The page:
In what turned out to be Beirut’s most violent clashes in over a decade, at least six people were killed on Thursday, 14 October, amidst firing between Shiite groups – Hezbollah and Amal Movement – and the Lebanese Armed Forces, Reuters reported.
Additionally, the clashes allegedly involved the Christian Lebanese Forces, a Christian political party whose militia fought in the Lebanese Civil War.
A protest had been organised by Hezbollah, a militant group which is also one of the most powerful political entities in Lebanon.
Protesters were demanding the removal of Judge Tarek Bitar as the adjudicator leading the investigation of the August 2020 port explosion that killed more than 200 people in Beirut.
Bitar been accused by Hezbollah of running a biased and politicised trial against prominent Muslim figures in Lebanon.
The demonstrations on Thursday took a violent turn when protesters were targeted by sniper fire, and they then shot back with AK47s and grenades.
Lebanese troops were deployed but the violence escalated.
Hezbollah claims that their members were fired at by right-wing Christians, reported The Guardian.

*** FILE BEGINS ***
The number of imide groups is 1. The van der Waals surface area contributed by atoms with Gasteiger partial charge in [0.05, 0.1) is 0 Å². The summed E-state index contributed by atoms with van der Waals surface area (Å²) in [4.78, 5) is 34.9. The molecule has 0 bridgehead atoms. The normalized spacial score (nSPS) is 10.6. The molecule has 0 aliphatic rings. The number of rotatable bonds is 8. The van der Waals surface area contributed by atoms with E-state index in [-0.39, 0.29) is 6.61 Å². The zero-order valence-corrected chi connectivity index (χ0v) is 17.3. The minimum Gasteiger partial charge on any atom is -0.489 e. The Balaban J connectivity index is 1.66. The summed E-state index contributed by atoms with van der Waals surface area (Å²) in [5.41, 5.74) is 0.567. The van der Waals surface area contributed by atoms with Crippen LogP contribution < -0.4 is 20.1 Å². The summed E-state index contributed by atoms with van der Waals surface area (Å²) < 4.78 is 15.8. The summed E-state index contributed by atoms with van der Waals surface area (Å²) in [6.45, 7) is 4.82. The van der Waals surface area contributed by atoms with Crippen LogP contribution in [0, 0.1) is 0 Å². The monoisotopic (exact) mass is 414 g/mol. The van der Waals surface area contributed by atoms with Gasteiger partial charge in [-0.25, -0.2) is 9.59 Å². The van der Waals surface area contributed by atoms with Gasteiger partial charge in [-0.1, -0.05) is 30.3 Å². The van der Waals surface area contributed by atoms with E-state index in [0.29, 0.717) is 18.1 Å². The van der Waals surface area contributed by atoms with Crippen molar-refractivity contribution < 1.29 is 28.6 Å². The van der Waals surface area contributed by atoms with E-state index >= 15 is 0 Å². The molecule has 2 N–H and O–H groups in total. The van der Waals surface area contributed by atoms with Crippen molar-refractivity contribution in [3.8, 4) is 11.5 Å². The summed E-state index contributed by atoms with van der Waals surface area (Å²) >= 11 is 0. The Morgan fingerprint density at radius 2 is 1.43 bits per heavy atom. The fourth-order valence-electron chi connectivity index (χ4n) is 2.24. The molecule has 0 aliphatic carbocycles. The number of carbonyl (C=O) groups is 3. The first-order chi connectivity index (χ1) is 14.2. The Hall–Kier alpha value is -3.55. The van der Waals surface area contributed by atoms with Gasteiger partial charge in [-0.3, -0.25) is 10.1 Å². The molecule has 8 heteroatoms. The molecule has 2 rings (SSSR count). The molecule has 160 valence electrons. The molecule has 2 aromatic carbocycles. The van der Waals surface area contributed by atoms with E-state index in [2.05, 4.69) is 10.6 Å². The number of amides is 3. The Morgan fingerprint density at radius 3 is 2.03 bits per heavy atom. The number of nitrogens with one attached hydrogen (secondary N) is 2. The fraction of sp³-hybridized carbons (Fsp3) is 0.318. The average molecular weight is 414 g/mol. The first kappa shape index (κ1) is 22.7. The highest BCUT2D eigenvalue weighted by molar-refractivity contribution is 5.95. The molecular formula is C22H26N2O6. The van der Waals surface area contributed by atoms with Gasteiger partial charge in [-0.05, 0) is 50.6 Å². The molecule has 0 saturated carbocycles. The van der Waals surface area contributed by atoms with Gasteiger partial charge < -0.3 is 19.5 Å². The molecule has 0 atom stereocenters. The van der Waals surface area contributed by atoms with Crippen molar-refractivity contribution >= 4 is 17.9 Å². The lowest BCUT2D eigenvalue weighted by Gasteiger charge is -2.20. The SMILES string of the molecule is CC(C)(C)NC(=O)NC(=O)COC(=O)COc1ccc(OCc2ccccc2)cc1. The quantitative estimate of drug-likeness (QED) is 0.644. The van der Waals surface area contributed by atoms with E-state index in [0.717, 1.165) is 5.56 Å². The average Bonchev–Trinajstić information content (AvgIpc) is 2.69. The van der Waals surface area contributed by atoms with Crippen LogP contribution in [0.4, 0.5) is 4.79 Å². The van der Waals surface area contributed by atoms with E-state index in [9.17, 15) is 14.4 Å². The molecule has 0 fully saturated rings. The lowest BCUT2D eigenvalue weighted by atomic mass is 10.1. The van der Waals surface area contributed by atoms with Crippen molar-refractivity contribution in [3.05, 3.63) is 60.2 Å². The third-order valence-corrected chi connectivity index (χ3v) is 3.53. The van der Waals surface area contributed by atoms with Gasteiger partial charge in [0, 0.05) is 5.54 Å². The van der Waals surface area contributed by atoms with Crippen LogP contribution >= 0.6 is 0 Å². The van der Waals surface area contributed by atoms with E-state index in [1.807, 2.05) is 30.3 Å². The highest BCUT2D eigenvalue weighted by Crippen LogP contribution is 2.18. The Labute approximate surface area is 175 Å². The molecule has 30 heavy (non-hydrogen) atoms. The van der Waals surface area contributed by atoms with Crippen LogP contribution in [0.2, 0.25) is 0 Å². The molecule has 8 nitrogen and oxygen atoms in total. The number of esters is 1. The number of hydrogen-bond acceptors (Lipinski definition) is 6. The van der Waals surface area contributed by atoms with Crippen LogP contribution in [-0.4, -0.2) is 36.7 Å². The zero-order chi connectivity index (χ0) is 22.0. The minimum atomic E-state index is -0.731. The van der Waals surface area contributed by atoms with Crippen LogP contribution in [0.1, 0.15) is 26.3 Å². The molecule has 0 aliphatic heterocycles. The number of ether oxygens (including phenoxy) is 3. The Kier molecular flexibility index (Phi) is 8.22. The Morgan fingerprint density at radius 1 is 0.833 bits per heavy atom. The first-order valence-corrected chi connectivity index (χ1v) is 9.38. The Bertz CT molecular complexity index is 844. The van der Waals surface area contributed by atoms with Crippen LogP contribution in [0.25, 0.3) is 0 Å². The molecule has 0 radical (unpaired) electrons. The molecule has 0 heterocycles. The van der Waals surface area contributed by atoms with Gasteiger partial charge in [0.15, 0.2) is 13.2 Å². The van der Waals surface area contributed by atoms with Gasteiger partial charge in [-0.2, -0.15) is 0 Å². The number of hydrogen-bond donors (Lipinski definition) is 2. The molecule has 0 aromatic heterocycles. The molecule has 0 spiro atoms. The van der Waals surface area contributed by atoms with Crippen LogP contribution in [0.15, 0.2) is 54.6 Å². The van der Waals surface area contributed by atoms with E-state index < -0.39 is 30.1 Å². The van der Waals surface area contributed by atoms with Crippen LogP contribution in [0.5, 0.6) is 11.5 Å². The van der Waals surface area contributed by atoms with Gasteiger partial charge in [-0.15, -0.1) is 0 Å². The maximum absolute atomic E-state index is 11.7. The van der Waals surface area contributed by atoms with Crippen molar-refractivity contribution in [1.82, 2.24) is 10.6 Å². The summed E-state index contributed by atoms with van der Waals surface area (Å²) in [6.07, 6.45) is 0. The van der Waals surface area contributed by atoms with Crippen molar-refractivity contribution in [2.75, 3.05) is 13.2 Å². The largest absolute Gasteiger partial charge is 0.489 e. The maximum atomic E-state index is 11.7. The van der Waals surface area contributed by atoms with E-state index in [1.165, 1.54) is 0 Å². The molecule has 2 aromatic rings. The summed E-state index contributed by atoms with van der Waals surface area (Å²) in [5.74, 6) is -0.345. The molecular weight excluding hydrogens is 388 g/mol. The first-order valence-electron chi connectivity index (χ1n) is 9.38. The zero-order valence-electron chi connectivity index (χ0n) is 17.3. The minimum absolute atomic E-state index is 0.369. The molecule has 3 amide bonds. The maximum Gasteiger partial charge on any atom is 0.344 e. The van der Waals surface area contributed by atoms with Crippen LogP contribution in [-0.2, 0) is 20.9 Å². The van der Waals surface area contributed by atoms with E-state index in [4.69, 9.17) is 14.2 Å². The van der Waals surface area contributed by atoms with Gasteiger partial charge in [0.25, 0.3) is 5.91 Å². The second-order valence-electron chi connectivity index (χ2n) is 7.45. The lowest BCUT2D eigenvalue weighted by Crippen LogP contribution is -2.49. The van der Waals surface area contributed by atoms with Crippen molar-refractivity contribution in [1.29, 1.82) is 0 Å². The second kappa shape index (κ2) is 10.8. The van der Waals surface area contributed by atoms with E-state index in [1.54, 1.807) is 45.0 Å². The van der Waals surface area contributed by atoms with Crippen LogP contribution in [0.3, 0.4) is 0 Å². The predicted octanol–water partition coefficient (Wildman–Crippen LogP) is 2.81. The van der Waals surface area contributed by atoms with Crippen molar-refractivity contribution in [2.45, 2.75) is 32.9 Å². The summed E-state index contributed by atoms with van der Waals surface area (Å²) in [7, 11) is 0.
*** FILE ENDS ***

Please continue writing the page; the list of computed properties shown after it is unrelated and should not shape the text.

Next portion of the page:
Samir Geagea, the leader of the Christian Lebanese Forces party, denied the charges and condemned the violence.
Regardless of who started the firing, Thursday’s violence exemplifies the situation of Lebanese politics and society – sectarian divisions, a weak state, corruption, and militia violence.
In this explainer, we untangle Lebanon’s recent past and elucidate how it is linked to the present.
What are the sectarian divides? What has been the state of Lebanon’s politics after the civil war and why is the economy in shambles? Why has there been so much controversy around the Beirut blast? Read on.